Moments like those are the intangible benefits of teaching–to see a student enjoying his life and sharing that joy with others. It’s difficult to articulate exactly how it feels, but I’m sure the other teachers out there know exactly what I mean. 


A boy I once dated told me, “You shouldn’t become a teacher. You get way too attached to people.”

That was 13 years ago, yet I remember his accusation with clarity. His analytical, computer-science brain could not understand why I was distraught over saying goodbye to graduating seniors at church, with whom I worked in our youth group. I don’t remember how I replied to him, and I can’t remember if he even consoled me. But every year near the last day of school, his words invade my psyche, and I wonder if he may have been right.

I’ve said goodbye to too many students to count since then, and it never gets any easier. 

Tomorrow is the last day of school. I am giving a test in three classes, and have activities planned in the other two. It will be a pretty normal school day for me, and at least for the 47 minutes they are in my classroom, a pretty normal school day for my students. Some students accuse me of having a “regular school day” on the last day because I am mean and don’t like my job.

It’s actually quite the opposite. If I gave in to the trappings and last-day-of-anything sentimentality, I would be a wreck. Keeping a normal day keeps me from getting hyper-sentimental–that’s something I prefer to do in the company of like-minded teachers, or in the comfort of my own home.

I can’t wait to sleep in later this week–I’m so tired right now that it’s amazing I’m still awake and formulating semi-coherent sentences at 9:30 PM–but every year, it takes me a week or so to not miss my students. To not miss the kids who come in every day and say hello, or the ones who say “Have a nice day” as they walk out the door. To not miss the laughter they evoke. To not miss the occasional surprise when a student thanks me for being a teacher.

That boy, 13 years ago, did not understand the joy and fulfillment that comes from allowing people to become a part of his life.  Even if only for a short 180 days, if I let them, my students leave indelible marks. They teach me how I can be better next year. And sure, with joy and fulfillment, comes a little bit of heartache when I send them off to senior English.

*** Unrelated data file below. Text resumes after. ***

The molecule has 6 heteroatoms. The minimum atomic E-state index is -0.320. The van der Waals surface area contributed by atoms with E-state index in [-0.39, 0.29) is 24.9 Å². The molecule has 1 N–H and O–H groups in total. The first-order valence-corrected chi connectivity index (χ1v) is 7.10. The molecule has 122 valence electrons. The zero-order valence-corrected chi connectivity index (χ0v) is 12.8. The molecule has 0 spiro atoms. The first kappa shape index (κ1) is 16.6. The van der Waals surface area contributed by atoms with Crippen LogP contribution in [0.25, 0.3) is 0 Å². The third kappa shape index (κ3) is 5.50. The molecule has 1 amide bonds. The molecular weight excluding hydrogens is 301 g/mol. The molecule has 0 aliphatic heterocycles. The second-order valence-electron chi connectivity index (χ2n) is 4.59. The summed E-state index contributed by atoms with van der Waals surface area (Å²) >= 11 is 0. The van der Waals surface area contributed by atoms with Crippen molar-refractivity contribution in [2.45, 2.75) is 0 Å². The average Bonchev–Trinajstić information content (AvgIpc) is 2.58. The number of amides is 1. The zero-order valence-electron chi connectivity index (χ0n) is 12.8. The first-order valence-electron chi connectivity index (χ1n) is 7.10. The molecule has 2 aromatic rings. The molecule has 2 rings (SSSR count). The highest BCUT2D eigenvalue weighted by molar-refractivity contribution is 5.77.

But I wouldn’t trade any of it. It’s who I am, it’s what I do. I’m so glad I ignored that boy’s advice and became a teacher.

I can’t imagine my life any other way.

Good Things

It would only be fair if, with as much attention I’ve given to the darker side of teaching, I give equal screen time to the positive happenings in and around me recently.

Today we had some great conversations about Catcher in the Rye. I laughed. My students laughed. Many of them–I could tell–are caught up in the reading! I enjoyed teaching today. 

My GPS (a mandatory study hall at the end of the day) has made me laugh every day this week. Once it was when a kid started to call me “mom.” 

The juniors who remain in my media studies class spent time preparing lesson plans–they are teaching class next week. 

One of my good friends staged an intervention between me and my AP students. They apparently were concerned at my recent irritability and frustration, so my friend (who teaches AP Calc and has about half of my class in either AP or PreCalc A) hijacked the first few minutes of class to tell them, “She’s tough because she cares! If she starts ignoring you, that’s when you need to be worried!” And then she handed out lollipops.

Former students, home from their first year of college, have stopped by to say hello; seniors who graduate on Saturday have stopped by to say goodbye, have written thank you notes to me for being their teacher.

And I’m starting to feel the excitement of the end of the school year–not because I’m tired and can’t wait to sleep in (although that is definitely a plus), but because I’m excited to get on with the business of making what I do better for next year. 

I think that’s my yardstick to measure whether I’m ready to retire: if the prospect of summer doesn’t motivate me to make my classes better, then it’s time to find something new. I hope that won’t happen for many years.